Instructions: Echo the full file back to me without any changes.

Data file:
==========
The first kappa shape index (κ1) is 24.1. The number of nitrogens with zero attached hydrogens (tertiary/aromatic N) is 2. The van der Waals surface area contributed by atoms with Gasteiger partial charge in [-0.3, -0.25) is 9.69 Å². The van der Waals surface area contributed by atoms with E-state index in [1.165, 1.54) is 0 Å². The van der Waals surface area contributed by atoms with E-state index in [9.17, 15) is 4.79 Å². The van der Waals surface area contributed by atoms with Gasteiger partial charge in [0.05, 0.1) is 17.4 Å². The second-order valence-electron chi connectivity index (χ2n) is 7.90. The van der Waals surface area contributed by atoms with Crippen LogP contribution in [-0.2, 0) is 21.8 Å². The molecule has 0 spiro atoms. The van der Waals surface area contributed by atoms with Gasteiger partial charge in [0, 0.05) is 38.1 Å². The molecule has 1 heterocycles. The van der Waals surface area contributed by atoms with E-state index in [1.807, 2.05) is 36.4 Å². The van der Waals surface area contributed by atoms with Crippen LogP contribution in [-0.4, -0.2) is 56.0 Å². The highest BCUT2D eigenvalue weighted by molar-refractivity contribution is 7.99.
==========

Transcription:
The first kappa shape index (κ1) is 24.1. The number of nitrogens with zero attached hydrogens (tertiary/aromatic N) is 2. The van der Waals surface area contributed by atoms with Gasteiger partial charge in [-0.3, -0.25) is 9.69 Å². The van der Waals surface area contributed by atoms with E-state index in [1.165, 1.54) is 0 Å². The van der Waals surface area contributed by atoms with E-state index in [9.17, 15) is 4.79 Å². The van der Waals surface area contributed by atoms with Gasteiger partial charge in [0.05, 0.1) is 17.4 Å². The second-order valence-electron chi connectivity index (χ2n) is 7.90. The van der Waals surface area contributed by atoms with Crippen LogP contribution in [-0.2, 0) is 21.8 Å². The molecule has 0 spiro atoms. The van der Waals surface area contributed by atoms with Gasteiger partial charge in [0, 0.05) is 38.1 Å². The molecule has 1 heterocycles. The van der Waals surface area contributed by atoms with E-state index in [1.807, 2.05) is 36.4 Å². The van der Waals surface area contributed by atoms with Crippen LogP contribution in [-0.4, -0.2) is 56.0 Å². The highest BCUT2D eigenvalue weighted by molar-refractivity contribution is 7.99.